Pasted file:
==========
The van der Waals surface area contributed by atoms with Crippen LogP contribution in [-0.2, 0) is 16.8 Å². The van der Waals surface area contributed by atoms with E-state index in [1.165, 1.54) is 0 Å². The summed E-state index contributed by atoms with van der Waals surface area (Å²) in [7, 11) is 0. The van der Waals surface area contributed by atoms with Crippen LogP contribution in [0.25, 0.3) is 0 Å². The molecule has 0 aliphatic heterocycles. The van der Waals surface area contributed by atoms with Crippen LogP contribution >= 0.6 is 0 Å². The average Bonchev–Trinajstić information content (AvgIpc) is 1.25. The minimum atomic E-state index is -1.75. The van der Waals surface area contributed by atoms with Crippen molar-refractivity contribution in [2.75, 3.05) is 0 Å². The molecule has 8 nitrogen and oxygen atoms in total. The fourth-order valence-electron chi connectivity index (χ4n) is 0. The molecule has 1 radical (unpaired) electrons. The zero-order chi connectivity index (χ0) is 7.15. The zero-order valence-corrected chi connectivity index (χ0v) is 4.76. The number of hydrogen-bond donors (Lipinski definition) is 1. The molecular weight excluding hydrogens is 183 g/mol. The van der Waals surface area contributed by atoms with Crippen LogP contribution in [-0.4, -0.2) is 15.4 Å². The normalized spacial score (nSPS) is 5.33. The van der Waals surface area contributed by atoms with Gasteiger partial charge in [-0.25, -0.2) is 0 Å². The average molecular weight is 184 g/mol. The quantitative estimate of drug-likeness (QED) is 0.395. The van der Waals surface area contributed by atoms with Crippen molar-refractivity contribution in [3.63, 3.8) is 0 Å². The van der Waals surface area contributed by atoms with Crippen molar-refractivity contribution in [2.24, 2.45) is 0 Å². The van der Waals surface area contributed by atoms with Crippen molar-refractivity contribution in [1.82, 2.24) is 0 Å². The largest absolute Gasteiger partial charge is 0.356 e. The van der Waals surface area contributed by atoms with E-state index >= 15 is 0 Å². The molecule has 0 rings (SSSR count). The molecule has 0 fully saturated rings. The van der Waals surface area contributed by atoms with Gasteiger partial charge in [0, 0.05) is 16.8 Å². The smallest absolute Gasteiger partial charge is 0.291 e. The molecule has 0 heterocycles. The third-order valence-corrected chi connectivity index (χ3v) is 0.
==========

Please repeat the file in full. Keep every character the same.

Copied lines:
The van der Waals surface area contributed by atoms with Crippen LogP contribution in [-0.2, 0) is 16.8 Å². The van der Waals surface area contributed by atoms with E-state index in [1.165, 1.54) is 0 Å². The summed E-state index contributed by atoms with van der Waals surface area (Å²) in [7, 11) is 0. The van der Waals surface area contributed by atoms with Crippen LogP contribution in [0.25, 0.3) is 0 Å². The molecule has 0 aliphatic heterocycles. The van der Waals surface area contributed by atoms with Crippen LogP contribution >= 0.6 is 0 Å². The average Bonchev–Trinajstić information content (AvgIpc) is 1.25. The minimum atomic E-state index is -1.75. The van der Waals surface area contributed by atoms with Crippen molar-refractivity contribution in [2.75, 3.05) is 0 Å². The molecule has 8 nitrogen and oxygen atoms in total. The fourth-order valence-electron chi connectivity index (χ4n) is 0. The molecule has 1 radical (unpaired) electrons. The zero-order chi connectivity index (χ0) is 7.15. The zero-order valence-corrected chi connectivity index (χ0v) is 4.76. The number of hydrogen-bond donors (Lipinski definition) is 1. The molecular weight excluding hydrogens is 183 g/mol. The van der Waals surface area contributed by atoms with Crippen LogP contribution in [-0.4, -0.2) is 15.4 Å². The normalized spacial score (nSPS) is 5.33. The van der Waals surface area contributed by atoms with Gasteiger partial charge in [-0.25, -0.2) is 0 Å². The average molecular weight is 184 g/mol. The quantitative estimate of drug-likeness (QED) is 0.395. The van der Waals surface area contributed by atoms with Crippen molar-refractivity contribution in [3.63, 3.8) is 0 Å². The van der Waals surface area contributed by atoms with Crippen molar-refractivity contribution in [2.24, 2.45) is 0 Å². The van der Waals surface area contributed by atoms with Crippen molar-refractivity contribution in [1.82, 2.24) is 0 Å². The largest absolute Gasteiger partial charge is 0.356 e. The van der Waals surface area contributed by atoms with E-state index >= 15 is 0 Å². The molecule has 0 rings (SSSR count). The molecule has 0 fully saturated rings. The van der Waals surface area contributed by atoms with Gasteiger partial charge in [0, 0.05) is 16.8 Å². The smallest absolute Gasteiger partial charge is 0.291 e. The molecule has 0 heterocycles. The third-order valence-corrected chi connectivity index (χ3v) is 0.